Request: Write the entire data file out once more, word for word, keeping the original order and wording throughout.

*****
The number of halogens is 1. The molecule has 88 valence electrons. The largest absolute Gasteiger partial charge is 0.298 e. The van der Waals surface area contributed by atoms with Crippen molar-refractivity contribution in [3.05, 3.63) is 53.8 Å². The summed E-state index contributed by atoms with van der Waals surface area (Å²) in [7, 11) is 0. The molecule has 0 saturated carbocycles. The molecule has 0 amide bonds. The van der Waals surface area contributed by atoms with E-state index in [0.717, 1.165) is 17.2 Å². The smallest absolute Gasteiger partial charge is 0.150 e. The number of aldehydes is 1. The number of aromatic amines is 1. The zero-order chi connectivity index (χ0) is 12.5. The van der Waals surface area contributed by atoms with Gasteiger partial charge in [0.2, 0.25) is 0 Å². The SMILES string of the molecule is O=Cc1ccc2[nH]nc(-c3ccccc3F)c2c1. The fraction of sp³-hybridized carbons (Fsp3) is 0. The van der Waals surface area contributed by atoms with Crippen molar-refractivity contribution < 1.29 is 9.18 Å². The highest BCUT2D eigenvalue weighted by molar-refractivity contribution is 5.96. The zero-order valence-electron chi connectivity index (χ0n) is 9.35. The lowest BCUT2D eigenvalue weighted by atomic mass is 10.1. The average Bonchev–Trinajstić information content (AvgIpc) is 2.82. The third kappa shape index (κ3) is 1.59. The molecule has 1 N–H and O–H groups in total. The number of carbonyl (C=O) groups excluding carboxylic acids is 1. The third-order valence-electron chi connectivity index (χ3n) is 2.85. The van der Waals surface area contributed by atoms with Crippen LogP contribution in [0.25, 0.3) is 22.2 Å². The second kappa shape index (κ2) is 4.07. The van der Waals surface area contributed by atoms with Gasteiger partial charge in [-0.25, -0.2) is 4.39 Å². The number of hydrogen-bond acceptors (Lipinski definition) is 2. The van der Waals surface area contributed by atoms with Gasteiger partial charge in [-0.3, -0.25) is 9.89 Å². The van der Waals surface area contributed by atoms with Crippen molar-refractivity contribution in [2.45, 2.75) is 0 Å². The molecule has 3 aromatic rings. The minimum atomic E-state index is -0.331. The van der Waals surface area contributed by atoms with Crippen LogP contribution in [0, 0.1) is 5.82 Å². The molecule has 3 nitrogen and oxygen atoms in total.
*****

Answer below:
The number of halogens is 1. The molecule has 88 valence electrons. The largest absolute Gasteiger partial charge is 0.298 e. The van der Waals surface area contributed by atoms with Crippen molar-refractivity contribution in [3.05, 3.63) is 53.8 Å². The summed E-state index contributed by atoms with van der Waals surface area (Å²) in [7, 11) is 0. The molecule has 0 saturated carbocycles. The molecule has 0 amide bonds. The van der Waals surface area contributed by atoms with E-state index in [0.717, 1.165) is 17.2 Å². The smallest absolute Gasteiger partial charge is 0.150 e. The number of aldehydes is 1. The number of aromatic amines is 1. The zero-order chi connectivity index (χ0) is 12.5. The van der Waals surface area contributed by atoms with Gasteiger partial charge in [0.2, 0.25) is 0 Å². The SMILES string of the molecule is O=Cc1ccc2[nH]nc(-c3ccccc3F)c2c1. The fraction of sp³-hybridized carbons (Fsp3) is 0. The van der Waals surface area contributed by atoms with Crippen molar-refractivity contribution < 1.29 is 9.18 Å². The highest BCUT2D eigenvalue weighted by molar-refractivity contribution is 5.96. The zero-order valence-electron chi connectivity index (χ0n) is 9.35. The lowest BCUT2D eigenvalue weighted by atomic mass is 10.1. The average Bonchev–Trinajstić information content (AvgIpc) is 2.82. The third kappa shape index (κ3) is 1.59. The molecule has 1 N–H and O–H groups in total. The number of carbonyl (C=O) groups excluding carboxylic acids is 1. The third-order valence-electron chi connectivity index (χ3n) is 2.85. The van der Waals surface area contributed by atoms with Crippen LogP contribution in [0.25, 0.3) is 22.2 Å². The second kappa shape index (κ2) is 4.07. The van der Waals surface area contributed by atoms with Gasteiger partial charge in [-0.25, -0.2) is 4.39 Å². The number of hydrogen-bond acceptors (Lipinski definition) is 2. The van der Waals surface area contributed by atoms with Gasteiger partial charge in [-0.3, -0.25) is 9.89 Å². The van der Waals surface area contributed by atoms with Crippen molar-refractivity contribution in [2.45, 2.75) is 0 Å². The molecule has 3 aromatic rings. The minimum atomic E-state index is -0.331. The van der Waals surface area contributed by atoms with Crippen LogP contribution in [0, 0.1) is 5.82 Å². The molecule has 3 nitrogen and oxygen atoms in total.